8. The Black Douglas.

Sir James Douglas was one of the great heroes of the Scottish wars of independence, right-hand man to Robert the Bruce. Loved by the Scots - to whom he was 'the good Sir James', his reputation was quite different across the border, where nursemaids crooned to their charges "hush pet, the Black Douglas shall not get thee." After the death of the Bruce, Douglas was tasked with taking the Scottish king's embalmed heart to the Holy Land to battle Muslims. En route, he found himself fighting on the Christian side at the Battle of Teba in Andalucia. Legend has it that on becoming outnumbered and surrounded, he flung the Bruce's heart before him shouting:

"Lead on, brave heart, as thou were ever wont to do!"

The Black Douglas has one of the most iconic deaths in Scottish history. Just a shame the story of his final moments cannot be verified by any contemporary source.

Image courtesy of Andrew Spratt

Will Douglas' be the last legendary end, or did the mythmakers get their hands on other historical figures?

 Find out after the bells when the countdown is continued...

Tuesday, 27 December 2022

Big Walk Dreaming

Winter may seem a fallow season for outdoor adventures, but it is the season when seeds are planted, when dreams of future expeditions take shape. Reading Alex Roddie's The Farthest Shore recently rekindled my own plans and awoke a hunger I forgot I possessed.

Ardnamurchan Point:

Alex's book is the story of the Cape Wrath Trail (CWT), except he starts at Ardnamurchan Point instead of Fort William. Wait a minute, that's where I started when I did a similar route! Mine was in 1996, before the CWT existed as a concept, and I wanted a grand walk linking the westernmost point of the mainland, Ardnamurchan, with the north-westernmost: Cape Wrath. I wouldn't stick strictly to the coast but would take the most sensible line between the two points. 

Some parts were a revelation. Ardnamurchan itself, which I had never visited, is beautiful. Cape Wrath was a suitably awe-inspiring climax to the walk. And in between, the spacious backcountry around Maol Buidhe bothy proved a highlight.

Leaving Ardnamurchan, 1996:

It would be good to return and do a couple of bits I missed out back in 1996. I missed out the whole section from Inchnadamph to Kinlochbervie, having given up and gone home in terrible weather, to return only for the last couple of days of the walk to Cape Wrath. It would be good too to walk through Knoydart, which I skirted by going from Corryhully to Kinbreck bothy then out to the Cluanie Inn, then cheating a bit by taking a lift down the A87 to Invershiel before continuing. 

But that's not all! There's so many walks I'd like to do. The MacPhies of Colonsay, planned for 2022 but postponed through illness. My idea of the Grampian coast to coast, following a fault line from Knapdale to the Findhorn via the Buachaille. Large sections of the British coast. Once you start dreaming there is no end! 

But perhaps it is enough to achieve something more modest. Such as a weekend away, which I've just realised I haven't managed all year! My own hillwalking book, after all, is called The Weekend Fix. Hopefully in 2023 I will get a few more of them.

Tuesday, 13 December 2022

December Snow

After the floods, the freeze.

The first inkling of the coming cold snap came on my morning commute. Snowflakes driven onto Edinburgh pavements, tourists stopping to photograph the scene.

We went next day to the local woods, crystals gleaming on moss.

Driving home I stopped to help an African fellow who had crashed. His car was bent, but fortunately he was OK. The magic of seeing snow for the first time had been replaced by a harsh lesson in the inconveneince of the white stuff.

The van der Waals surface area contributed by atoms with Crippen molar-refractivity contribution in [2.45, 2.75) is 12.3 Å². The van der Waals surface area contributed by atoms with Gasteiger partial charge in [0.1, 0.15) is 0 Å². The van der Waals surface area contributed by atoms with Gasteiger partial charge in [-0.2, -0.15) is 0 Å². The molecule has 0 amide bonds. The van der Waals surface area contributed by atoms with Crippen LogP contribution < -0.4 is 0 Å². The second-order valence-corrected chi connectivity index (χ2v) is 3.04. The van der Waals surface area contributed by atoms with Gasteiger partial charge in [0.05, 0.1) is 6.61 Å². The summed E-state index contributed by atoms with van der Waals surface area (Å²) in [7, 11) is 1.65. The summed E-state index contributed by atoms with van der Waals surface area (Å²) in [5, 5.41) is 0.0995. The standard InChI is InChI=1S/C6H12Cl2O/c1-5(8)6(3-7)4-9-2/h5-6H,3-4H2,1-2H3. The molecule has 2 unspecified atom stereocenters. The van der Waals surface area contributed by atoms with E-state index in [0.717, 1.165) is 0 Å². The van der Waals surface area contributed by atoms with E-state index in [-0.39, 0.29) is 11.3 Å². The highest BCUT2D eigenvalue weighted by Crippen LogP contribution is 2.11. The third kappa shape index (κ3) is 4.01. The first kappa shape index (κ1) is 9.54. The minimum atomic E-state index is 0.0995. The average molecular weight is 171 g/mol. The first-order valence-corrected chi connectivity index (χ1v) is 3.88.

But for us - oh, for us! This is when the fun starts.

The roads are bad, but if we can make it, the rewards are priceless.

May there be wonder in your December days: whether it's sunset from a mountain, or the sparkle of light on a patch of snow in your garden.

Friday, 18 November 2022

November Rain

The ground can't take any more.

Splashing through a field with the dog, glad of wellies. Earthworms drowning, writhing out the ground. Thousands of them. 

It's been raining for weeks.

The water flowing on any slope, the local burn with its banks burst, water swirling around the base of lampposts on the path, now underwater.

My jacket hasn't dried out properly for days and it's started to smell.

The dog looks like she's had enough of this walk. Happy to go back now? she seems to be saying.

I throw her a ball and the splashes it makes remind me of playing rugby as a teenager. Rolling round in the mud and freezing water in just a thin jersey. Character building.

But it's not the rain that gets to you. It's the darkness. When the streetlights go off and it suddenly gets noticeably darker, because sunrise doesn't mean much on days when the cloud is so dark and dense. And then at half past three the curtains are drawn again.

I'm reminded of comments on an emigrants forum years ago. An American woman who had moved to the West of Scotland was warning her compatriots off.

'I'm fine with rain,' one replied, 'Scotland will be OK.'

I could picture the original poster's haunted look as she replied back.

'You don't understand. It's not the rain. It's the DARKNESS.'

The poor woman was not coping too well.

Och well, don't worry. Just another three months of this to go.

Wednesday, 2 November 2022

The Four Seasons: Summer

The fact is all seasons are wonderful, for different reasons.

So before we talk about summer, let’s look at them.

There’s autumn, the time of year for waterfalls and forests, leaves sun caught in beautiful death, of roaring stags dark with peat...

Winter, the time of year of drunken oblivion in the dark, the flashing of a woman’s eyes in a whirling dance...

Spring, the time of year for colour to return, splashes of wildflower like herbs for the eyes...

But at last,

Summer comes in endless daylight.

Newgale beach:

Here in the north it is the time of year of barrelling down empty roads in bright sunshine at 4am, listening to your favourite driving tunes,

Listen to summer driving tune: Lab 4 — Reformation:

the time of ploys and adventures by sea and by hill,

Light winds on the Island Peaks Race:

the time of sweat and smiles,

of insect bites,

of blood and flesh,

the time of marriages, of brides stunning in white,

the groom her necessary accessory

children playing in the street, endless twilight echoing to their games,

the time we take family holidays to the coast,

the time we go

Skipping Barefoot Through the Heather.